Are your customers suffering from customer loyalty fatigue? Creating a customized, flexible program that offers customers real benefits is the key to ensuring that your program is perceived as valuable.

 Is your business suffering from customer loyalty fatigue? How do you know?

What are you doing to prevent customer loyalty fatigue?

What type of reward do your customers react to the most?


Ramping Up Your Loyalty Program?

By Mike Gorun at Performance Loyalty Group  //  2012, July  //  Comments Off on Ramping Up Your Loyalty Program?

Last month General Motors announced a new compensation structure based on customer retention. The pay plan affects 29,000 salaried employees in the U.S., who will be paid bonuses based on how well they promote customer loyalty through return purchases and services. Third-party sales data and internal numbers will determine if a dealership hits its loyalty target.

It’s nice to know that the major manufacturers are realizing the importance of customer loyalty. For General Motors—and other—dealerships who are ramping up their customer loyalty programs, here is a very short primer on how to set up a successful program:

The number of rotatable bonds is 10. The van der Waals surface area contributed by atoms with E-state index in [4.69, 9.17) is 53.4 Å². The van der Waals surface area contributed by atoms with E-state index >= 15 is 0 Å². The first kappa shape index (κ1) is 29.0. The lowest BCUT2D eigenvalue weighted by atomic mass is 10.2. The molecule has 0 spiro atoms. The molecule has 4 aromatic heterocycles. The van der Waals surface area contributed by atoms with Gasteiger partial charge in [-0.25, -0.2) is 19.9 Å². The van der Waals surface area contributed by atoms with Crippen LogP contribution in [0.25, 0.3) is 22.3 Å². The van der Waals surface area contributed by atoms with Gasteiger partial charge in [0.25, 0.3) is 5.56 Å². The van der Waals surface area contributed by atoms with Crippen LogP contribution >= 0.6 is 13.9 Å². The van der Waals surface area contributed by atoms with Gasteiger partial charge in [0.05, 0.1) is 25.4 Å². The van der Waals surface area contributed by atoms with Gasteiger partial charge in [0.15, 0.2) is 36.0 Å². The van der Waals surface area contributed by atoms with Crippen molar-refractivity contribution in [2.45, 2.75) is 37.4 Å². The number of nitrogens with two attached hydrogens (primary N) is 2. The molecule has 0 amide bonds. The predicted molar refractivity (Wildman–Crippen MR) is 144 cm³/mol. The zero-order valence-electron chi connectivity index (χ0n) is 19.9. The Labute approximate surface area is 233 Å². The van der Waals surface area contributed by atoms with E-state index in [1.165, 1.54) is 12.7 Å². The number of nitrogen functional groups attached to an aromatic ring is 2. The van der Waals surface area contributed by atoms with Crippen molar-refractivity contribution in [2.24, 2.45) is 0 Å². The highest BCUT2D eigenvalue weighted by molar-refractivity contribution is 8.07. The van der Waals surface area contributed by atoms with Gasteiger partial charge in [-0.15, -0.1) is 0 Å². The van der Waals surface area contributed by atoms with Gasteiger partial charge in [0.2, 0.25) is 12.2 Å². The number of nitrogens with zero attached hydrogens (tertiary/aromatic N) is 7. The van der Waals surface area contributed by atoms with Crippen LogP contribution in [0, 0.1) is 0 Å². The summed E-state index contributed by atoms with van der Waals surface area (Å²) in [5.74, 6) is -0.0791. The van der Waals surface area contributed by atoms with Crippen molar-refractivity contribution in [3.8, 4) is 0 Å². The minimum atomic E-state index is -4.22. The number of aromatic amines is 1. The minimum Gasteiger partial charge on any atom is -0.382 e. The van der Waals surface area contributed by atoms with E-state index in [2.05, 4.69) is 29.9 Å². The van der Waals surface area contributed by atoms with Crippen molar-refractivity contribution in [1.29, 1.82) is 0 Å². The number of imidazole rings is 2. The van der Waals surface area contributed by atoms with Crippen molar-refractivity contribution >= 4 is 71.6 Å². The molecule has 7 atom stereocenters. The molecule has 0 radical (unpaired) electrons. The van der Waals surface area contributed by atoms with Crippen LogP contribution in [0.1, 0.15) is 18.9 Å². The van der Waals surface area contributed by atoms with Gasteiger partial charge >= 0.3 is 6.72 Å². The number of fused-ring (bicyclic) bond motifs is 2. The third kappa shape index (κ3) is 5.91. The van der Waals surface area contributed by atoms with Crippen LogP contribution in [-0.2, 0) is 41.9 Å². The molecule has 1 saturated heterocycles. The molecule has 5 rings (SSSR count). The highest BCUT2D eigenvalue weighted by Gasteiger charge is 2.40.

Ramping Up Your Customer Loyalty1) Strategy: Offer multiple membership levels, including a free “starter” base level offer, ascending to an advocate level for the best customers who frequently buy and refer friends. The goal is to create customers who talk positively about their experience and refer family and friends.

2) Process: Identify dealership market segments; design appropriate promotions and communications; establish a schedule for customer communications; design the rewards redemption process and program results measurement tools; train employees to properly promote & explain the program.

3) Management: Establish best practices and determine how much of your program you want to automate. Assign management duties for each part of the program.

4) Reporting & Measuring: Determine which metrics should be used to provide an accurate analysis of how the program is benefiting the dealership. Examples include increasing customer retention rates, decreasing service acquisition costs, selling more maintenance, i.e. increasing RO hours and revenue.

Excerpted from MediaTrac’s white paper:  The Auto Retailer’s Ultimate ‘How-to’ Guide to Customer Loyalty & Retention Program Set Up, Management & Measurement.”

What do you think about General Motor’s plan to create greater customer loyalty? How do you think employees will react to the new pay plan? 

Do you have any other tips that create a successful loyalty program?